Call for Antique Objects for Historic Huguenot Street’s Abraham Hasbrouck House
NEW PALTZ, NY (December 12, 2018) – The Hasbrouck Family Association is seeking to purchase particular antique objects for the reinstallation of the Abraham Hasbrouck House, a colonial-era house museum owned and administered by Historic Huguenot Street, huguenotstreet.org. The aim of the reinstallation project, funded by the Hasbrouck Family Association, is to give greater historical accuracy to the interiors of this important Hudson Valley stone house restored to the period 1760 to 1775. The project is based on a furnishing plan for the structure which incorporates information from historical records, archeological findings, and artifacts with histories of use in colonial Ulster County.
Of most interest are antique furnishings and tools known to have been made in Ulster County or in the Hudson Valley as well as objects made elsewhere but imported for use in Ulster County homes during the colonial era. Objects should be in museum-quality condition with no major replacement, date before 1775, and be suitable for display in historic-house room settings.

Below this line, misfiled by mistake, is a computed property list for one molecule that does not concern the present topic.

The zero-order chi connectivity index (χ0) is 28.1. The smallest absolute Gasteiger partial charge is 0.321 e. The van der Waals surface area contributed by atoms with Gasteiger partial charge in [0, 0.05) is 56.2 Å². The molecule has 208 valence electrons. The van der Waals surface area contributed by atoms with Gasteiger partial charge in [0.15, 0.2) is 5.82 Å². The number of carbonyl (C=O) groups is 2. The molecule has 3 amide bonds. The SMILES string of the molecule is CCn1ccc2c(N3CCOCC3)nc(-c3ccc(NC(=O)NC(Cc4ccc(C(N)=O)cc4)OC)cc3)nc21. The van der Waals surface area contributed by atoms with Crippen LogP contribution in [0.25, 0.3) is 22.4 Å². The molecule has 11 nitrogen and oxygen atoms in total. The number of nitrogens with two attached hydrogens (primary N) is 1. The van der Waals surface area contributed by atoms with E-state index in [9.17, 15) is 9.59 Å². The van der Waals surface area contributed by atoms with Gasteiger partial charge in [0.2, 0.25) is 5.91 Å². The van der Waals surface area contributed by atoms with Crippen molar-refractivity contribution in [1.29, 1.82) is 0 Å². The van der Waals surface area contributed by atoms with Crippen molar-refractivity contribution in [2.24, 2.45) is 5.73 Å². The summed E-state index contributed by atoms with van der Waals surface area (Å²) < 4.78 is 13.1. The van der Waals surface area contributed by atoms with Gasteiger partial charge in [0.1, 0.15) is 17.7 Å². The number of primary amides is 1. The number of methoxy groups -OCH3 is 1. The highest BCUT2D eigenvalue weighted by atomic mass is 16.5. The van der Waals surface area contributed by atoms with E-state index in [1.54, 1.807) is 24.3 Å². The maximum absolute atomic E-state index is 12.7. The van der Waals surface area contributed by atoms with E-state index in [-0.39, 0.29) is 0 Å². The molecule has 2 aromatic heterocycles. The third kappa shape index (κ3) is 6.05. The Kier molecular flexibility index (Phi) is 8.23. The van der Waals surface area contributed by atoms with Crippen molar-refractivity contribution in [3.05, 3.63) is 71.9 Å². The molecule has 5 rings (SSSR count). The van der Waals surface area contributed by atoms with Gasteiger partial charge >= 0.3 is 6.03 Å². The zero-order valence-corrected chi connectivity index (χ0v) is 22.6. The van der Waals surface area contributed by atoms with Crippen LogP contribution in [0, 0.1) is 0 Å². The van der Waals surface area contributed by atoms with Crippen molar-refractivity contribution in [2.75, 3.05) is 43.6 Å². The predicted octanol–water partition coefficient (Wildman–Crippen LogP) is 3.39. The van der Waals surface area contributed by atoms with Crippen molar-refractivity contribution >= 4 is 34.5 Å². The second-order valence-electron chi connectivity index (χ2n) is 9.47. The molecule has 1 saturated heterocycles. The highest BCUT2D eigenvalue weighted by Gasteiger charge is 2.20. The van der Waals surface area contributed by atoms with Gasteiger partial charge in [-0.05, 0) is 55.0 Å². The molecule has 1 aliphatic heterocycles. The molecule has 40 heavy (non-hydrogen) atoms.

Examples of the specific types of objects sought include a set of fiddleback chairs made in New York City or the Hudson Valley, or a set of banisterback chairs made in the Boston area or New York City, lift-top chests on feet, a cupboard, a table with rectangular top, a hanging spoon rack, and English earthenware tea service items with a black glaze often referred to as Jackfield-type.
If you have an antique object you think could be of interest, please contact Project Consultant Kate Johnson at Kate@HistoryConsulting.com or 518.729.1954.
About Historic Huguenot Street
A National Historic Landmark District, Historic Huguenot Street is a 501(c)3 non-profit that encompasses 30 buildings across 10 acres comprising the heart of the original 1678 New Paltz settlement, including seven stone houses dating to the early eighteenth century. Historic Huguenot Street was founded in 1894 as the Huguenot Patriotic, Historical, and Monumental Society to preserve the nationally acclaimed collection of stone houses. Since then, Historic Huguenot Street has grown into an innovative museum, chartered as an educational corporation by the University of the State of New York Department of Education that is dedicated to protecting our historic buildings, preserving an important collection of artifacts and manuscripts, and promoting the stories of the Huguenot Street families from the seventeenth century to today.
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